Previously, I noted the differing approaches to dealing with OTRs. In today’s Sunday Times Liam Clarke has a look at the proposed legislation, in the UK, and the proposed pardons, in the Republic of Ireland.. and has difficulty deciding which approach is more inept.From the Sunday Times –
The legislation proposed by the British government to cover Northern Ireland is preferable, but only marginally. In some respects, it will lead to a greater injustice because it will apply to far more murders and will deny many more victims the truth that they deserve. While 113 people were killed in the republic during the course of the Troubles, the loss of life in Northern Ireland totalled 3,267, with a further 125 murdered in Britain.
In the north, suspects will apply to an eligibility body and their cases will be heard by a tribunal with the power to find them guilty or innocent. If guilty they will immediately be released on licence, leaving them subject to recall to serve the sentence if they are suspected of further crime. Unlike the Irish proposals, this offers some sanction against future bad behaviour. The rub is that the person applying to this scheme need never appear in front of the tribunal. They need only send a letter and if they want a lawyer to plead their case, they will qualify for full legal aid.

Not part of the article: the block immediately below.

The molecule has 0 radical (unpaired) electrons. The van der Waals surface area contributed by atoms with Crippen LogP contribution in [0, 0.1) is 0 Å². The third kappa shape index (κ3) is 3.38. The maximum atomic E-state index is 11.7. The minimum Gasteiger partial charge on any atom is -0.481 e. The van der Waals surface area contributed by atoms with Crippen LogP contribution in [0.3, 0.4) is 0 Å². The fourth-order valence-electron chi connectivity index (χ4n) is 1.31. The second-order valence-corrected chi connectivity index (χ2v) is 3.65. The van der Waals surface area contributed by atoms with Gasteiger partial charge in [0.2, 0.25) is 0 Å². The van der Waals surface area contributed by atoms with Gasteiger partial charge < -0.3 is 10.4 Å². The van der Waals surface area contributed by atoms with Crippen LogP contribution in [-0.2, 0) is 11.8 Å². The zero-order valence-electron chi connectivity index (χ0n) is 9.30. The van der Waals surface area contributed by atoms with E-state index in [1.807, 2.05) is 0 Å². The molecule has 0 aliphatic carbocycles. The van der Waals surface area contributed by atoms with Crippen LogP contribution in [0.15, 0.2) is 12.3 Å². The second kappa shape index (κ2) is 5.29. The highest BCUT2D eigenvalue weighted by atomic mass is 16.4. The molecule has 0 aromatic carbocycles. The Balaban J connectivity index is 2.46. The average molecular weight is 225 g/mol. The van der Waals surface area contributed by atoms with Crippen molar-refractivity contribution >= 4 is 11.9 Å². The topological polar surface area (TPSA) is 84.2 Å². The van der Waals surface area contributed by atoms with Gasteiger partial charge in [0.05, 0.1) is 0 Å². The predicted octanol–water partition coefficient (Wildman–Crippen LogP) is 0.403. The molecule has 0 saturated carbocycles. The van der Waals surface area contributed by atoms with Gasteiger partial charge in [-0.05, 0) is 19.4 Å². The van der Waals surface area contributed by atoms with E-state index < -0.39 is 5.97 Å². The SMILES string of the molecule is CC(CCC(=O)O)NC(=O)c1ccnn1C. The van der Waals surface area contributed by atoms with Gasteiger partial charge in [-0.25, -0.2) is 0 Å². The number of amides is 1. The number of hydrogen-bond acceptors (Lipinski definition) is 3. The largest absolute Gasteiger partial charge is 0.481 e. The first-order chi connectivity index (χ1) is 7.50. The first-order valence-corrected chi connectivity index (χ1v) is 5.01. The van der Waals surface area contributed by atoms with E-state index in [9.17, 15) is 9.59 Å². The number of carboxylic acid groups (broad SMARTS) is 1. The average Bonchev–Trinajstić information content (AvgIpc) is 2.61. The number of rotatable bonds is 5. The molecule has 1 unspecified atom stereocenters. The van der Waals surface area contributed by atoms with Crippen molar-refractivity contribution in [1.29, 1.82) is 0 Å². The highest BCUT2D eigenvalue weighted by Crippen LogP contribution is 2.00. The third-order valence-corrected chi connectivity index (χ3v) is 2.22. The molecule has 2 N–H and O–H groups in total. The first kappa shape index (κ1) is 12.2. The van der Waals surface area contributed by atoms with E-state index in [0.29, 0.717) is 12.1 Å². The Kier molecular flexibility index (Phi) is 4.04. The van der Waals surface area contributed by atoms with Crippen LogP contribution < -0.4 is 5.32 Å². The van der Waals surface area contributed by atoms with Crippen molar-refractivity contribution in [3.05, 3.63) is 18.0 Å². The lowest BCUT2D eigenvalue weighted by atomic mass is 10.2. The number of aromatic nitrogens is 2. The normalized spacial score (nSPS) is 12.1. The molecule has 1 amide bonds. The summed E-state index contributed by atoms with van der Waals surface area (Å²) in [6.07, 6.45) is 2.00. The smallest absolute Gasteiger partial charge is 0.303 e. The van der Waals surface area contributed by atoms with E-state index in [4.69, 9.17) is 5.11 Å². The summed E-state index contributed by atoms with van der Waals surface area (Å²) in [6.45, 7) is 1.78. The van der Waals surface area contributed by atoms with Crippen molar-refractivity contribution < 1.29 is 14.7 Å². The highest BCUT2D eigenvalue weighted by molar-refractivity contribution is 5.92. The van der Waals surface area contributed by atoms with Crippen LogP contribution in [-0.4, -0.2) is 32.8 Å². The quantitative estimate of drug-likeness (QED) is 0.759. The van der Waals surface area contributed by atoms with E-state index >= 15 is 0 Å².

Offenders who send a letter pleading “not guilty” will have a legal team to work on their behalf in their absence. They can subpoena police officers and other witnesses to plead their case, demand discovery of sensitive documents and they will be entitled to full disclosure of any evidence against them, even if it is not made public. They can question victims and witnesses, but need face no questions themselves.
There will be no downside, no cost and no incentive not to waste the court’s time. Even if they are convicted, they will walk free on licence. As a result, it is almost inevitable that prosecuting authorities will often seek to limit the damage of disclosure and the expense of proceeding by offering no evidence and the result will be an acquittal.
Whether Clarke is right to argue that transforming the legislation into some kind of version of a Truth and Reconciliation Commission would be an improvement is, however, open to question.. the same resistance to furnishing the truth about the events in question would remain.